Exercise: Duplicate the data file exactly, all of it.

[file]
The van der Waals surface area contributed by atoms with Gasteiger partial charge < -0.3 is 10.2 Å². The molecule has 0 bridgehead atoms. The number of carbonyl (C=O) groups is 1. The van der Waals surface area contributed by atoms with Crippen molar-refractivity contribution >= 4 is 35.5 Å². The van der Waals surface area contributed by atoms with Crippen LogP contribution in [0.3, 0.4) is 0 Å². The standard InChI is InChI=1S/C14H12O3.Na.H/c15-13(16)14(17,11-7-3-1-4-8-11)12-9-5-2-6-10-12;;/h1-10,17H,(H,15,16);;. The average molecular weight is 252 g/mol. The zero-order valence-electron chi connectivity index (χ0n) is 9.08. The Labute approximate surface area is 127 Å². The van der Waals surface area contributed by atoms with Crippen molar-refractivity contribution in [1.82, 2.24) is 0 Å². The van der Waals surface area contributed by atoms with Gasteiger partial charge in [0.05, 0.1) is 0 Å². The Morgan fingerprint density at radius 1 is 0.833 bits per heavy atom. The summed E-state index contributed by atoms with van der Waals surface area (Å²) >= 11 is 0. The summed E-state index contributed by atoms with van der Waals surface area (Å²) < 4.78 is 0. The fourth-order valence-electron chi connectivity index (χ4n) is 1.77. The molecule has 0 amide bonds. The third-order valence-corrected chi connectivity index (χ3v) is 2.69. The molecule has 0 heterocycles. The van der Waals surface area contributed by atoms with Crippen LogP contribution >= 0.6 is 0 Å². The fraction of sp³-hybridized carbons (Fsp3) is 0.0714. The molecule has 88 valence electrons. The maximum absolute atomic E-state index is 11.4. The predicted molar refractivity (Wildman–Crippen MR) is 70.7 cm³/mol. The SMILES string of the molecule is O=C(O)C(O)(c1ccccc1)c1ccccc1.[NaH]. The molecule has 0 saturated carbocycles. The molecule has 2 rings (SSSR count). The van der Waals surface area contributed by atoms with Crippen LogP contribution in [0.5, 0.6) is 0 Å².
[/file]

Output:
The van der Waals surface area contributed by atoms with Gasteiger partial charge < -0.3 is 10.2 Å². The molecule has 0 bridgehead atoms. The number of carbonyl (C=O) groups is 1. The van der Waals surface area contributed by atoms with Crippen molar-refractivity contribution >= 4 is 35.5 Å². The van der Waals surface area contributed by atoms with Crippen LogP contribution in [0.3, 0.4) is 0 Å². The standard InChI is InChI=1S/C14H12O3.Na.H/c15-13(16)14(17,11-7-3-1-4-8-11)12-9-5-2-6-10-12;;/h1-10,17H,(H,15,16);;. The average molecular weight is 252 g/mol. The zero-order valence-electron chi connectivity index (χ0n) is 9.08. The Labute approximate surface area is 127 Å². The van der Waals surface area contributed by atoms with Crippen molar-refractivity contribution in [1.82, 2.24) is 0 Å². The van der Waals surface area contributed by atoms with Gasteiger partial charge in [0.05, 0.1) is 0 Å². The Morgan fingerprint density at radius 1 is 0.833 bits per heavy atom. The summed E-state index contributed by atoms with van der Waals surface area (Å²) >= 11 is 0. The summed E-state index contributed by atoms with van der Waals surface area (Å²) < 4.78 is 0. The fourth-order valence-electron chi connectivity index (χ4n) is 1.77. The molecule has 0 amide bonds. The third-order valence-corrected chi connectivity index (χ3v) is 2.69. The molecule has 0 heterocycles. The van der Waals surface area contributed by atoms with Crippen LogP contribution >= 0.6 is 0 Å². The fraction of sp³-hybridized carbons (Fsp3) is 0.0714. The molecule has 88 valence electrons. The maximum absolute atomic E-state index is 11.4. The predicted molar refractivity (Wildman–Crippen MR) is 70.7 cm³/mol. The SMILES string of the molecule is O=C(O)C(O)(c1ccccc1)c1ccccc1.[NaH]. The molecule has 0 saturated carbocycles. The molecule has 2 rings (SSSR count). The van der Waals surface area contributed by atoms with Crippen LogP contribution in [0.5, 0.6) is 0 Å².